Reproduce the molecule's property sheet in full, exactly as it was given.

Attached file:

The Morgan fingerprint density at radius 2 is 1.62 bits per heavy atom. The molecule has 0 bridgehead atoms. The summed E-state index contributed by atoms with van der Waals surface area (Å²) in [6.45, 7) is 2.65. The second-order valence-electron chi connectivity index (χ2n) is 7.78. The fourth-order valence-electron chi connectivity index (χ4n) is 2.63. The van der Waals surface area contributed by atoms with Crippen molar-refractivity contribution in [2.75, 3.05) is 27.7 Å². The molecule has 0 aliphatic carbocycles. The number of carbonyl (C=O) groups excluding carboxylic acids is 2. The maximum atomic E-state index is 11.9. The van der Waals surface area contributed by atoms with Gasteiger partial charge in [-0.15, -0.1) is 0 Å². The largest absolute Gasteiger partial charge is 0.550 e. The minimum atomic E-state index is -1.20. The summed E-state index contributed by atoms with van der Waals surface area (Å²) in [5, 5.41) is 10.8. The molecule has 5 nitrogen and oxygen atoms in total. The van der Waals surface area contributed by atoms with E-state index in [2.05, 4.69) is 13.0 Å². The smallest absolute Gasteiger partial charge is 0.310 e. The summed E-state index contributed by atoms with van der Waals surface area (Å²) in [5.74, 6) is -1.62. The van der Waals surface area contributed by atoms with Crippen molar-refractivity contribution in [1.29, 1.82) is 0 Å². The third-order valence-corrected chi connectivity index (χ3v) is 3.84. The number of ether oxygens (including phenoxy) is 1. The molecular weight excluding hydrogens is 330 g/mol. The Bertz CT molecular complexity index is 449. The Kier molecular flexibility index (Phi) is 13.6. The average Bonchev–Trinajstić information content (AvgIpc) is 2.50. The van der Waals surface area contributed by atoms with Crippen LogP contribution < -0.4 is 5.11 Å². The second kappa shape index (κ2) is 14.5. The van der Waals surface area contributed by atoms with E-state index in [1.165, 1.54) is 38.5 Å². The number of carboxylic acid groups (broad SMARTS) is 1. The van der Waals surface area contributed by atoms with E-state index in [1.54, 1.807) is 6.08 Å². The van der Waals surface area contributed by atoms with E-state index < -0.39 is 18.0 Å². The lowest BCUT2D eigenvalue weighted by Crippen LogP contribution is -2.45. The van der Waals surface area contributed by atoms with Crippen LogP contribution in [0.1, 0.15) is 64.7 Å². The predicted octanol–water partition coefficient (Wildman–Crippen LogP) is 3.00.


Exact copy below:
The Morgan fingerprint density at radius 2 is 1.62 bits per heavy atom. The molecule has 0 bridgehead atoms. The summed E-state index contributed by atoms with van der Waals surface area (Å²) in [6.45, 7) is 2.65. The second-order valence-electron chi connectivity index (χ2n) is 7.78. The fourth-order valence-electron chi connectivity index (χ4n) is 2.63. The van der Waals surface area contributed by atoms with Crippen molar-refractivity contribution in [2.75, 3.05) is 27.7 Å². The molecule has 0 aliphatic carbocycles. The number of carbonyl (C=O) groups excluding carboxylic acids is 2. The maximum atomic E-state index is 11.9. The van der Waals surface area contributed by atoms with Gasteiger partial charge in [-0.15, -0.1) is 0 Å². The largest absolute Gasteiger partial charge is 0.550 e. The minimum atomic E-state index is -1.20. The summed E-state index contributed by atoms with van der Waals surface area (Å²) in [5, 5.41) is 10.8. The molecule has 5 nitrogen and oxygen atoms in total. The van der Waals surface area contributed by atoms with E-state index in [2.05, 4.69) is 13.0 Å². The smallest absolute Gasteiger partial charge is 0.310 e. The summed E-state index contributed by atoms with van der Waals surface area (Å²) in [5.74, 6) is -1.62. The van der Waals surface area contributed by atoms with Crippen molar-refractivity contribution in [1.29, 1.82) is 0 Å². The third-order valence-corrected chi connectivity index (χ3v) is 3.84. The number of ether oxygens (including phenoxy) is 1. The molecular weight excluding hydrogens is 330 g/mol. The Bertz CT molecular complexity index is 449. The Kier molecular flexibility index (Phi) is 13.6. The average Bonchev–Trinajstić information content (AvgIpc) is 2.50. The van der Waals surface area contributed by atoms with Crippen LogP contribution < -0.4 is 5.11 Å². The second kappa shape index (κ2) is 14.5. The van der Waals surface area contributed by atoms with E-state index in [1.165, 1.54) is 38.5 Å². The number of carboxylic acid groups (broad SMARTS) is 1. The van der Waals surface area contributed by atoms with E-state index in [1.54, 1.807) is 6.08 Å². The van der Waals surface area contributed by atoms with E-state index < -0.39 is 18.0 Å². The lowest BCUT2D eigenvalue weighted by Crippen LogP contribution is -2.45. The van der Waals surface area contributed by atoms with Crippen LogP contribution in [0.1, 0.15) is 64.7 Å². The predicted octanol–water partition coefficient (Wildman–Crippen LogP) is 3.00.